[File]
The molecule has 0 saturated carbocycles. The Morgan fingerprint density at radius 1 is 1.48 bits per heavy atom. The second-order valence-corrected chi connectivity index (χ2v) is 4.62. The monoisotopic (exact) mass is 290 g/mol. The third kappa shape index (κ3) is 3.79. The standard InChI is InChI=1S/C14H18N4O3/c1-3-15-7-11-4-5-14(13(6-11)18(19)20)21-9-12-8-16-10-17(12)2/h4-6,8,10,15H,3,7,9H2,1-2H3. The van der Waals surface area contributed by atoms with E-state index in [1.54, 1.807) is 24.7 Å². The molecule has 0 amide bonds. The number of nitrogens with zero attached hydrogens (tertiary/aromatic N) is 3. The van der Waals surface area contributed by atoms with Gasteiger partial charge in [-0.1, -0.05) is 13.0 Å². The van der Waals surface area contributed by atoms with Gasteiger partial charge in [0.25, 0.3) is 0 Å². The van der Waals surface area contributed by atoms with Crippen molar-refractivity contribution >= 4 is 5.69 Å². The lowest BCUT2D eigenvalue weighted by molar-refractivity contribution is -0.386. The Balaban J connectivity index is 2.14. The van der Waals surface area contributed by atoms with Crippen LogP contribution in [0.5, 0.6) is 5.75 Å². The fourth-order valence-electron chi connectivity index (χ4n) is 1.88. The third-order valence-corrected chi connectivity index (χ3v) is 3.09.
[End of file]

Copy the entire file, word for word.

The molecule has 0 saturated carbocycles. The Morgan fingerprint density at radius 1 is 1.48 bits per heavy atom. The second-order valence-corrected chi connectivity index (χ2v) is 4.62. The monoisotopic (exact) mass is 290 g/mol. The third kappa shape index (κ3) is 3.79. The standard InChI is InChI=1S/C14H18N4O3/c1-3-15-7-11-4-5-14(13(6-11)18(19)20)21-9-12-8-16-10-17(12)2/h4-6,8,10,15H,3,7,9H2,1-2H3. The van der Waals surface area contributed by atoms with E-state index in [1.54, 1.807) is 24.7 Å². The molecule has 0 amide bonds. The number of nitrogens with zero attached hydrogens (tertiary/aromatic N) is 3. The van der Waals surface area contributed by atoms with Gasteiger partial charge in [-0.1, -0.05) is 13.0 Å². The van der Waals surface area contributed by atoms with Gasteiger partial charge in [0.25, 0.3) is 0 Å². The van der Waals surface area contributed by atoms with Crippen molar-refractivity contribution >= 4 is 5.69 Å². The lowest BCUT2D eigenvalue weighted by molar-refractivity contribution is -0.386. The Balaban J connectivity index is 2.14. The van der Waals surface area contributed by atoms with Crippen LogP contribution in [0.5, 0.6) is 5.75 Å². The fourth-order valence-electron chi connectivity index (χ4n) is 1.88. The third-order valence-corrected chi connectivity index (χ3v) is 3.09.